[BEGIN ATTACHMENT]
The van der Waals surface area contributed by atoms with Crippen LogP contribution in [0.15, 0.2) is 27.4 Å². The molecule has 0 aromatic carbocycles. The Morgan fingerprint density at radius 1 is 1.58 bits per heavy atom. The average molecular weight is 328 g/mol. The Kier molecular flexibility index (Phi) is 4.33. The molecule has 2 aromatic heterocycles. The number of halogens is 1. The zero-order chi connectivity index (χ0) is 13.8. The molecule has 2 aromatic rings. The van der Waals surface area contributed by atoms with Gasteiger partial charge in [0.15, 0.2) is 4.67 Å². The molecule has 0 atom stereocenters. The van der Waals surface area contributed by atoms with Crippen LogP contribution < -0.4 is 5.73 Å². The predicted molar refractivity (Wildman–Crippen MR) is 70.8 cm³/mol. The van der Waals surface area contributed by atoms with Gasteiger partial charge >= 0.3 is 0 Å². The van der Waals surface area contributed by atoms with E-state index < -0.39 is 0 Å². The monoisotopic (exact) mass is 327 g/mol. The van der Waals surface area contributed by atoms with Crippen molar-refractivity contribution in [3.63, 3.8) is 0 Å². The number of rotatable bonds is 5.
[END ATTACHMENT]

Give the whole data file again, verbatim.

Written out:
The van der Waals surface area contributed by atoms with Crippen LogP contribution in [0.15, 0.2) is 27.4 Å². The molecule has 0 aromatic carbocycles. The Morgan fingerprint density at radius 1 is 1.58 bits per heavy atom. The average molecular weight is 328 g/mol. The Kier molecular flexibility index (Phi) is 4.33. The molecule has 2 aromatic heterocycles. The number of halogens is 1. The zero-order chi connectivity index (χ0) is 13.8. The molecule has 2 aromatic rings. The van der Waals surface area contributed by atoms with Gasteiger partial charge in [0.15, 0.2) is 4.67 Å². The molecule has 0 atom stereocenters. The van der Waals surface area contributed by atoms with Crippen LogP contribution < -0.4 is 5.73 Å². The predicted molar refractivity (Wildman–Crippen MR) is 70.8 cm³/mol. The van der Waals surface area contributed by atoms with Gasteiger partial charge >= 0.3 is 0 Å². The van der Waals surface area contributed by atoms with E-state index < -0.39 is 0 Å². The monoisotopic (exact) mass is 327 g/mol. The van der Waals surface area contributed by atoms with Crippen molar-refractivity contribution in [3.63, 3.8) is 0 Å². The number of rotatable bonds is 5.